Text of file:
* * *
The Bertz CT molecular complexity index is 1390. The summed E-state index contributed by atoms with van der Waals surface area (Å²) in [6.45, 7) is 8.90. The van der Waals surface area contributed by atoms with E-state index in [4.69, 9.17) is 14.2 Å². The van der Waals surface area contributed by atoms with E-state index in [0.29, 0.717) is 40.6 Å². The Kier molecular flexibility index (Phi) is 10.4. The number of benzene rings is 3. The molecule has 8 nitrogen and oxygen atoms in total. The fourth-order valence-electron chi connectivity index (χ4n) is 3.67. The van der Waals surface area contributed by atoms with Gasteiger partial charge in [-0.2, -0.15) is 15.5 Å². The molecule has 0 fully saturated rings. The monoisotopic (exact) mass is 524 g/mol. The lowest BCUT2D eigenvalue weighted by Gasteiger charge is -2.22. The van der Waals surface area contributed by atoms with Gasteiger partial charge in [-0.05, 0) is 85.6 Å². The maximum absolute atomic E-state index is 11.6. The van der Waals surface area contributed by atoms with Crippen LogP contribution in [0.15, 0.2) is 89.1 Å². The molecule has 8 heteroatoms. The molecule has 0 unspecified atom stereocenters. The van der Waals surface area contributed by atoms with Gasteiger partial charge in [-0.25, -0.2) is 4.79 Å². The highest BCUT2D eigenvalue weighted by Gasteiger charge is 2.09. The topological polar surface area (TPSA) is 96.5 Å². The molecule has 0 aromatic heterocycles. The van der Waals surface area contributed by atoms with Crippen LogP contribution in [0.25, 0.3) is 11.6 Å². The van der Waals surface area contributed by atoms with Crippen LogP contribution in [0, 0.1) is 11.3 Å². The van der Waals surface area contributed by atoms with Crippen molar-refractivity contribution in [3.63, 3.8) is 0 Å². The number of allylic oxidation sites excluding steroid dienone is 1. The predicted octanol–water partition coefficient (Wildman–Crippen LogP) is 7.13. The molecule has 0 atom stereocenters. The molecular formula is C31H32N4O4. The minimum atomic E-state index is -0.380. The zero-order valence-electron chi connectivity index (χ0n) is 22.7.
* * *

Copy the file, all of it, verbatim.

The Bertz CT molecular complexity index is 1390. The summed E-state index contributed by atoms with van der Waals surface area (Å²) in [6.45, 7) is 8.90. The van der Waals surface area contributed by atoms with E-state index in [4.69, 9.17) is 14.2 Å². The van der Waals surface area contributed by atoms with E-state index in [0.29, 0.717) is 40.6 Å². The Kier molecular flexibility index (Phi) is 10.4. The number of benzene rings is 3. The molecule has 8 nitrogen and oxygen atoms in total. The fourth-order valence-electron chi connectivity index (χ4n) is 3.67. The van der Waals surface area contributed by atoms with Gasteiger partial charge in [-0.2, -0.15) is 15.5 Å². The molecule has 0 fully saturated rings. The monoisotopic (exact) mass is 524 g/mol. The lowest BCUT2D eigenvalue weighted by Gasteiger charge is -2.22. The van der Waals surface area contributed by atoms with Gasteiger partial charge in [-0.05, 0) is 85.6 Å². The maximum absolute atomic E-state index is 11.6. The van der Waals surface area contributed by atoms with Crippen LogP contribution in [0.15, 0.2) is 89.1 Å². The molecule has 8 heteroatoms. The molecule has 0 unspecified atom stereocenters. The van der Waals surface area contributed by atoms with Gasteiger partial charge in [-0.25, -0.2) is 4.79 Å². The highest BCUT2D eigenvalue weighted by Gasteiger charge is 2.09. The topological polar surface area (TPSA) is 96.5 Å². The molecule has 0 aromatic heterocycles. The van der Waals surface area contributed by atoms with Crippen LogP contribution in [0.25, 0.3) is 11.6 Å². The van der Waals surface area contributed by atoms with Crippen LogP contribution in [0, 0.1) is 11.3 Å². The van der Waals surface area contributed by atoms with Crippen molar-refractivity contribution in [3.63, 3.8) is 0 Å². The number of allylic oxidation sites excluding steroid dienone is 1. The predicted octanol–water partition coefficient (Wildman–Crippen LogP) is 7.13. The molecule has 0 atom stereocenters. The molecular formula is C31H32N4O4. The minimum atomic E-state index is -0.380. The zero-order valence-electron chi connectivity index (χ0n) is 22.7.